Despite what others may say, Trump is getting the kind of special treatment that can make a difference in the final outcome of the trial. Among other things, there appears to be no restrictions on his travel or his rhetoric, which can enable him to influence the case. Imagine other people who have faced lesser charges and were immediately locked-up or restricted in many other ways. Even the fact that for months there was reluctance to indict Trump because of the optics of it, or because of the reactions of many of his rabid followers represent differences in his treatment. The federal government literally begged and pleaded for the documents which Trump had illegally taken to be returned, but now the system is still trying to determine if he has committed chargeable offenses.

Will Trump be punished for his handling of the classified documents? As quietly as it is kept or as curious as it may be, in the 38-count indictment filed by Jack Smith, for each count the minimum time of imprisonment is listed as N/A, which could indicate that he could possibly receive very little prison time, even if he is somehow found guilty. This kind of situation with the documents case may also mean that, if there is to be greater assurance of imprisonment, it may have to come from one of the other indictments and subsequent convictions.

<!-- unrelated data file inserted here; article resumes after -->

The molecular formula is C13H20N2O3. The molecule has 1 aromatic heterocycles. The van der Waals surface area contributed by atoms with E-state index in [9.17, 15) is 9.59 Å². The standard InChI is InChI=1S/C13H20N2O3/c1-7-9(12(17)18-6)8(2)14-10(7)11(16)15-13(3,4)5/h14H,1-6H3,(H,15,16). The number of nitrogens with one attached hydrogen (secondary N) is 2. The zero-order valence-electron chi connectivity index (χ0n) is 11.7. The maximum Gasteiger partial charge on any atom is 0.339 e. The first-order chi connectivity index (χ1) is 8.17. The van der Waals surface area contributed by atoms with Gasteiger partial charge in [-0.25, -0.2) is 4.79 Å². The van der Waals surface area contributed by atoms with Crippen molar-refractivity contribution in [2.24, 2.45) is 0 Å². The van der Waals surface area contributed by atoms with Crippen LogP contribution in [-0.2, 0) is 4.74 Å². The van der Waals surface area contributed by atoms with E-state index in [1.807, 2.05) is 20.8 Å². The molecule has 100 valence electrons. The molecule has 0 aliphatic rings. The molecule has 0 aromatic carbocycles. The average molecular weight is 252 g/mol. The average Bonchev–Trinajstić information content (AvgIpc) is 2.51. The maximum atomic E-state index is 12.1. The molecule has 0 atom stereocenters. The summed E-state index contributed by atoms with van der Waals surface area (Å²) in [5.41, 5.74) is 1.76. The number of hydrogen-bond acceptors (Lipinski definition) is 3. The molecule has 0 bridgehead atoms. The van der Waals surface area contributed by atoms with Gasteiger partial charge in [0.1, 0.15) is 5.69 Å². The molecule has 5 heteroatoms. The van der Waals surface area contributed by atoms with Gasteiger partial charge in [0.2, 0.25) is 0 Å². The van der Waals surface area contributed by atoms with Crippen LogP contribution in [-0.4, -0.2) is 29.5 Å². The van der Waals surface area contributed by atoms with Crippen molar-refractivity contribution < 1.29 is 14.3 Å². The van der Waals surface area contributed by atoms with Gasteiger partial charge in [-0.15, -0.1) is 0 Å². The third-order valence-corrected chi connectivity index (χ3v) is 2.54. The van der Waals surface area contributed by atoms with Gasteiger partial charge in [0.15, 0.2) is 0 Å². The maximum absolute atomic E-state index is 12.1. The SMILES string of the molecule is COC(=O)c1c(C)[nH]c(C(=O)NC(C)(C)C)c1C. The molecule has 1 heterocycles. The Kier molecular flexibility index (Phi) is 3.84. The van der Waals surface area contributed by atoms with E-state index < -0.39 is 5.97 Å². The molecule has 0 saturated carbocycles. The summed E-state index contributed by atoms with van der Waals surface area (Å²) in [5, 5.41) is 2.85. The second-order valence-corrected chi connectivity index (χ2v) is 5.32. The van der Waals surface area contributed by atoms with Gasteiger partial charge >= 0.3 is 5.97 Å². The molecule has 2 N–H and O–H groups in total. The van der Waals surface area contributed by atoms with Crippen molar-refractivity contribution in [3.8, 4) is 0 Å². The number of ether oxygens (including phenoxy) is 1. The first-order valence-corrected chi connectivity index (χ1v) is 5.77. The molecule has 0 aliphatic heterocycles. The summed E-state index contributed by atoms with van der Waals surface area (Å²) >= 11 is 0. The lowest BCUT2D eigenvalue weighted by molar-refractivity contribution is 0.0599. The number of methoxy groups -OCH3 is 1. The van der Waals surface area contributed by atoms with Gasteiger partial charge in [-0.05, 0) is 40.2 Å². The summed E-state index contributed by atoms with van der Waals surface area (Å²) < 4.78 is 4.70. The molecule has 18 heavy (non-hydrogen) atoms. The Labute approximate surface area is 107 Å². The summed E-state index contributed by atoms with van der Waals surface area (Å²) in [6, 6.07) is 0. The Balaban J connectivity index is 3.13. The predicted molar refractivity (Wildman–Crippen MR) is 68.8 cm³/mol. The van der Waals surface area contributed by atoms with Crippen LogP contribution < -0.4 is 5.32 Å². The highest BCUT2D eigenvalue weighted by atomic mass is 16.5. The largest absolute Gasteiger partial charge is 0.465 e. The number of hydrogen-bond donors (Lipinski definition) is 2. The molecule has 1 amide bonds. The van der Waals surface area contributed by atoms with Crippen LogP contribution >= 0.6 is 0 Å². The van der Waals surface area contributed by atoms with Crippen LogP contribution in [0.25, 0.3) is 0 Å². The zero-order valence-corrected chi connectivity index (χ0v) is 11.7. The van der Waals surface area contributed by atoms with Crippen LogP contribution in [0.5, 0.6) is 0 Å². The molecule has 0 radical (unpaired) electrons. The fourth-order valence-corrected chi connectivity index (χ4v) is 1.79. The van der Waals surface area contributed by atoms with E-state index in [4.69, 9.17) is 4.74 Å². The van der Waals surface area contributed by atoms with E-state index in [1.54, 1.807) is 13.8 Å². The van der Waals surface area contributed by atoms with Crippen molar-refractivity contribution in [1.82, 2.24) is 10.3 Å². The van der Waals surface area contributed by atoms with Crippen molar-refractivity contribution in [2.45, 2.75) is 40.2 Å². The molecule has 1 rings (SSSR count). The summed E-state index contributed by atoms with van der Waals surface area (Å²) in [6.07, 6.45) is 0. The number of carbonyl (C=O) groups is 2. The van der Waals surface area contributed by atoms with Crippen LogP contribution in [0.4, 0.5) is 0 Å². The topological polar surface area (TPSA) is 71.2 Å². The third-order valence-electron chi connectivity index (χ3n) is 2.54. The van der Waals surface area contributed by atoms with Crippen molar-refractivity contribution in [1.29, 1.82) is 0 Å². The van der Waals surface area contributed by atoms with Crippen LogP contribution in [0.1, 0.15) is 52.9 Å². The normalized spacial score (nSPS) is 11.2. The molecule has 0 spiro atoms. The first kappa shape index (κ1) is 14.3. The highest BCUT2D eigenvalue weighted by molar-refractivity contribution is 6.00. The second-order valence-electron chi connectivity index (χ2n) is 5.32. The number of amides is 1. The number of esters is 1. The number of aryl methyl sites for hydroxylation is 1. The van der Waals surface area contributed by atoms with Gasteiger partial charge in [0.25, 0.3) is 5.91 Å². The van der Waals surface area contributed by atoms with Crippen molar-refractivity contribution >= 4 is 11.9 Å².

Another possibility that critics consider is the idea of Trump and the government reaching some kind of deal, as Spiro Agnew did, in order to avoid jail time. There are rumors that such a deal was passed-up earlier, but it could come up again, enabling him to stay out of jail despite the mountain of evidence presented in the court and in the public arena.

Sixth, they point to the possibility that Trump could prevail on an appeal of his case, given the fact that the Eleventh Circuit Court of Appeals is reputed to be very conservative and that there is a decidedly conservative majority on the Supreme Court, either or both of which could end up with the documents case. In short, in the judicial sense, there is no slam dunk when it comes to convicting and punishing Donald Trump.

Finally, they reference the possibility of Trump being pardoned for the offenses detailed by Jack Scott in the classified documents case as well as for the federal charges regarding attempts to overturn the 2020 election and the staging of a coup on January 6, 2020. Many have witnessed current efforts to get Republican presidential candidates to promise to pardon Trump if they are elected. Furthermore, who knows whether or not the Supreme Court would enable Trump to pardon himself if he is elected?

The bottom line to this entire article is that Americans would do well to become and remain informed on the actions in the court, that is, from the indictments through the final dispositions. Citizens have the right and the responsibility to use their influence to see that justice is done, no matter who is the plaintiff or the defendant. 

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Donald Trump indicted; critics and skeptics weigh-in

By Dr. Ivory Phillips
June 26, 2023